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If I have three files "index.php" "file.php" and "fns.php"

First example (it works):

index.php :

  $var = "Variable Data";
  include "file.php";


  var_dump($var);  #Output will be : string(13) "Variable Data"

Second Example (it don't work) :

index.php :

  include "fns.php";
  $var = "Variable Data";

fns.php :

  function load($file) { include $file; }


  var_dump($var); #Output will be : NULL

How to include files using functions like load() and keep variables working without additional Global $var; ?

My Solution :

  function load($file)
    $argc = func_num_args();
    if($argc>1) for($i=1;$i<$argc;$i++) global ${func_get_arg($i)};

    include $file;

  #Call :
  load("file.php", "var");
share|improve this question
up vote 5 down vote accepted

Because you include the file inside of the function, the included file's scope is that function's scope.

In order to include additional variables, inject them into the function.

function load($file, $var) { include $file; }

This way, $var will be available.

You could even make things more dynamic:

function load($file, $args) { extract($args); include($file); }

And use it like this:

load("path/to/file.php", array("var"=>$var, "otherVar"=>$otherVar));

PHP will extract the variables into correct symbol names ($var, $otherVar).

share|improve this answer
+1 for the right way, although I suspect the OP will consider this unacceptable because of this clause in the question: ...working without additional Global $var;. I suspect what he wants is the evil construct of extract($GLOBALS);... – DaveRandom Jun 7 '12 at 8:35
Thanks for the answer, it seems to be the best way to do this. I have updated my post with my solution, check it please. Is it a good option? – John Jun 7 '12 at 8:59
@John You solution might be a good solution, depending on what you want. If your included file needs to modify the passed arguments so that changes can be seen in the global scope after the file has executed, then yes it is. If all you need to do is read the values of the variables and not affect the global scope with your included script, you would be better to do ${func_get_arg($i)} = $GLOBALS[func_get_arg($i)]; to import a value and not a reference. – DaveRandom Jun 7 '12 at 9:37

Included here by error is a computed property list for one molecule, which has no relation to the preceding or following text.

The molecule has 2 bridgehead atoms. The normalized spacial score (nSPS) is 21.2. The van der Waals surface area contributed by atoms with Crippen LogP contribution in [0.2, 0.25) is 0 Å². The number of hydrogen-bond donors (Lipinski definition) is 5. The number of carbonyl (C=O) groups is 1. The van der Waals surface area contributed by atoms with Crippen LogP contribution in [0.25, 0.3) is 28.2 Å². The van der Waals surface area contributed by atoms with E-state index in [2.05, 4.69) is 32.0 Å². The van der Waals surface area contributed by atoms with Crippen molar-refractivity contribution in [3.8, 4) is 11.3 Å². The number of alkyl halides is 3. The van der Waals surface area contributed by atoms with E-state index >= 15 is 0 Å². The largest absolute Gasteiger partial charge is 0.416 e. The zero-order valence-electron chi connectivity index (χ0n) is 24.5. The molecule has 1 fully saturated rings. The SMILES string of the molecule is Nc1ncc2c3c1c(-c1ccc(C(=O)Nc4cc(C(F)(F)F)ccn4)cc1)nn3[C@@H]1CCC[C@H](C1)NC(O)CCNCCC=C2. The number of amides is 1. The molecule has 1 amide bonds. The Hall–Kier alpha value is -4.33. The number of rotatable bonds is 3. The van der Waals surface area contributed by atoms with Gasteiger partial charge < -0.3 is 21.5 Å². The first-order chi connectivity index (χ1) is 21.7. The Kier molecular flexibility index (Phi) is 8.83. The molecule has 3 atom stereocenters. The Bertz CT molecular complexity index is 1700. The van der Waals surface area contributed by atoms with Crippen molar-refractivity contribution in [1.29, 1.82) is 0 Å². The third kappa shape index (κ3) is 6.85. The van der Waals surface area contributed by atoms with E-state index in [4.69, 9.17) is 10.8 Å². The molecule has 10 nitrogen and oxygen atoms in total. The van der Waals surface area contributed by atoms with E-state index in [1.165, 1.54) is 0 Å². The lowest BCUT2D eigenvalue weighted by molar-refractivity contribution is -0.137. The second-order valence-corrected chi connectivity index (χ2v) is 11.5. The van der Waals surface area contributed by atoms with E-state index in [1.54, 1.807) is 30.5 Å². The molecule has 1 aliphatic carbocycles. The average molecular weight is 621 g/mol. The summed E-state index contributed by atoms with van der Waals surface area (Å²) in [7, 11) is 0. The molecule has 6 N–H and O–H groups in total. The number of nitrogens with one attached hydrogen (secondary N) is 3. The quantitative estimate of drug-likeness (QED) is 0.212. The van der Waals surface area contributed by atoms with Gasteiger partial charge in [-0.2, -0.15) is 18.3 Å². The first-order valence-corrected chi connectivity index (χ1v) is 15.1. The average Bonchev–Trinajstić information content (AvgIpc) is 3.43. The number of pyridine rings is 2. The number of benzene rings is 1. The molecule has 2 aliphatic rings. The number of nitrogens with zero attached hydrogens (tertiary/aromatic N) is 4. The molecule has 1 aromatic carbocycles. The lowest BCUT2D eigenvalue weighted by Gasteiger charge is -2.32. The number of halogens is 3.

@John Personally I would do $args = func_get_args(); array_shift($args); foreach ($args as $arg) global $$arg; because it looks neater, and also with your approach if your global scope contains a variable $i or $argc it will break your loop. This problem is not present with the foreach approach, although with my code if your global scope has a variable called $arg something interesting will happen (I'm not actually certain what, let me find out...) – DaveRandom Jun 7 '12 at 9:42
@John Right, it seems that what will happen is the value of $var will be broken in both the function and global scope unless the string 'var' is the last argument (see for yourself). Here is a demonstration of the problem with your for approach. Overall I would say that the answer here is to use the foreach and make sure you pass 'arg' as the last argument if it's required. $args will not be a problem because of the copy-on-write behaviour of foreach. – DaveRandom Jun 7 '12 at 9:55

When you try to include file in function, the scope of variables be in function. If you set variable in function load then it not be NULL.

function load($file, $var) {
share|improve this answer

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